Our Foundation managed the grants and donations that were received for the purpose of restoring this historic structure.
The Trestle, one of the few accessible and visible reminders of early mining and logging industries, brings history to life in a powerful way. At the end of the 19th century, the race was on to build railways so that lumber and minerals could be more easily shipped. Construction of the Kinsol Trestle started in 1911 when a more efficient way to transport huge, old-growth timber was needed.
Designed by engineers but built by local farmers and loggers, the Kinsol Trestle is one of the tallest free-standing and most spectacular timber rail trestle structures in the world. At 614 feet in length and standing 145 feet above the salmon-bearing Koksilah River, the Kinsol is an incredible structure worth preserving.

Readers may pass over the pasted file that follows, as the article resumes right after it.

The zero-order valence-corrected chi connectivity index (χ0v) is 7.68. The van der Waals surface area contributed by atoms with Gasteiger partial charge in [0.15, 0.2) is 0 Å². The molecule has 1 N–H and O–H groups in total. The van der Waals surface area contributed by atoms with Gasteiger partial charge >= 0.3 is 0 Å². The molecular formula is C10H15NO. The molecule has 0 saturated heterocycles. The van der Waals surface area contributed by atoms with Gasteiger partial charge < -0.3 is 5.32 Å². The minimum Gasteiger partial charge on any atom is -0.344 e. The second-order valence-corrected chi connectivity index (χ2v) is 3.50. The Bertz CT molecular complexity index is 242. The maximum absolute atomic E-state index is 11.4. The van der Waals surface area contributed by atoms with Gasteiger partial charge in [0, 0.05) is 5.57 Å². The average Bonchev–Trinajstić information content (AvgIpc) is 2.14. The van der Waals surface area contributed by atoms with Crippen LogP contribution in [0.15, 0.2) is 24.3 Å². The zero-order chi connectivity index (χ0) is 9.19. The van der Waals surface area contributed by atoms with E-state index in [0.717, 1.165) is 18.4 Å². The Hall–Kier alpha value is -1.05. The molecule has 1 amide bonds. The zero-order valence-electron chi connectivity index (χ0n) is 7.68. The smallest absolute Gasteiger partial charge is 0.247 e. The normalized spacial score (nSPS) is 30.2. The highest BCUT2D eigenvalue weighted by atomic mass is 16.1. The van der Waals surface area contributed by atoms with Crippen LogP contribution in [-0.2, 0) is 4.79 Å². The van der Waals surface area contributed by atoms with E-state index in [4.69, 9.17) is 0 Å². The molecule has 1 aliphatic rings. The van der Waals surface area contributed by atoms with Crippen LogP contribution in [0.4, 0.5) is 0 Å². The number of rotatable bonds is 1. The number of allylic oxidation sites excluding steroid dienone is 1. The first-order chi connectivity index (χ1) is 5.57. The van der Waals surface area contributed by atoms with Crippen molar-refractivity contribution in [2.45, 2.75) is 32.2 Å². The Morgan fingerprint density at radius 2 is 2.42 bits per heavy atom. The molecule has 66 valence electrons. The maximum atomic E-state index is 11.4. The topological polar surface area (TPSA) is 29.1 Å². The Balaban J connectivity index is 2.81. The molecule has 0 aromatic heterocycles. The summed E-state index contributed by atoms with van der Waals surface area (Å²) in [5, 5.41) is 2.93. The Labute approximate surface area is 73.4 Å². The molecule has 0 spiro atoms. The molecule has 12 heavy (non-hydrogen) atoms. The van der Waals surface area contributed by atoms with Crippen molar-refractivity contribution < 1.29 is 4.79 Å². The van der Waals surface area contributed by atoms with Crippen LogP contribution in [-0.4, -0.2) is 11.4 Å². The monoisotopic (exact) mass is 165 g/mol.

The Kinsol Trestle is a dramatic example of how timber railway bridges were built. It represents the importance of the railways to the economic development of Vancouver Island. The trestle symbolizes the optimism of a new nation. Although railway companies built hundreds of trestles, the Kinsol Trestle is notable for both its size and its unusual seven-degree curve.
This historic railway bridge reminds us of the once-powerful forest industry and the ambition and ingenuity required to overcome substantial geographical challenges. The Kinsol Trestle, also known as the Koksilah River Bridge, is a structure that is unmatched in the British Commonwealth.